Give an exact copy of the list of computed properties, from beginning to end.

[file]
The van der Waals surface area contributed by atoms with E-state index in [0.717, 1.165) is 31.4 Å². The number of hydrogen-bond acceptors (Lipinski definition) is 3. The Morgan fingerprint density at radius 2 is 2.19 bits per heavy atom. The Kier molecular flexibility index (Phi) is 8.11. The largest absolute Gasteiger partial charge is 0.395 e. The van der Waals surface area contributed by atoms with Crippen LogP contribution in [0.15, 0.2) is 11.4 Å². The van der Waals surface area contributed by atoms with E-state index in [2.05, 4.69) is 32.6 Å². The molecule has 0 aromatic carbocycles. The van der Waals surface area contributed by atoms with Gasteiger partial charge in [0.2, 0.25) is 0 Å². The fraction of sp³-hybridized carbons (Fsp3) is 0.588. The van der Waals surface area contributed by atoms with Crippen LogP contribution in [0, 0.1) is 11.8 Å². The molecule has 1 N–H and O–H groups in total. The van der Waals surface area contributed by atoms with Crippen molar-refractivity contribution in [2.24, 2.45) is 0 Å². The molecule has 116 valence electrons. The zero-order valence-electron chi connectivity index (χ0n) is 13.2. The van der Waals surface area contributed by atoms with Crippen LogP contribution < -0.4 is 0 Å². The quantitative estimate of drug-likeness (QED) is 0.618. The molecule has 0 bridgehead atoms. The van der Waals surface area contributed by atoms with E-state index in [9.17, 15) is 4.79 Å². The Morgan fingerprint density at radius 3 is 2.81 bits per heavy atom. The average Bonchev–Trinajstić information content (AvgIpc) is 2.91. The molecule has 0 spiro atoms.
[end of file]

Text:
The van der Waals surface area contributed by atoms with E-state index in [0.717, 1.165) is 31.4 Å². The number of hydrogen-bond acceptors (Lipinski definition) is 3. The Morgan fingerprint density at radius 2 is 2.19 bits per heavy atom. The Kier molecular flexibility index (Phi) is 8.11. The largest absolute Gasteiger partial charge is 0.395 e. The van der Waals surface area contributed by atoms with Crippen LogP contribution in [0.15, 0.2) is 11.4 Å². The van der Waals surface area contributed by atoms with E-state index in [2.05, 4.69) is 32.6 Å². The molecule has 0 aromatic carbocycles. The van der Waals surface area contributed by atoms with Gasteiger partial charge in [0.2, 0.25) is 0 Å². The fraction of sp³-hybridized carbons (Fsp3) is 0.588. The van der Waals surface area contributed by atoms with Crippen LogP contribution in [0, 0.1) is 11.8 Å². The molecule has 1 N–H and O–H groups in total. The van der Waals surface area contributed by atoms with Crippen molar-refractivity contribution in [2.24, 2.45) is 0 Å². The molecule has 116 valence electrons. The zero-order valence-electron chi connectivity index (χ0n) is 13.2. The van der Waals surface area contributed by atoms with Crippen LogP contribution < -0.4 is 0 Å². The quantitative estimate of drug-likeness (QED) is 0.618. The molecule has 0 bridgehead atoms. The van der Waals surface area contributed by atoms with E-state index in [9.17, 15) is 4.79 Å². The Morgan fingerprint density at radius 3 is 2.81 bits per heavy atom. The average Bonchev–Trinajstić information content (AvgIpc) is 2.91. The molecule has 0 spiro atoms.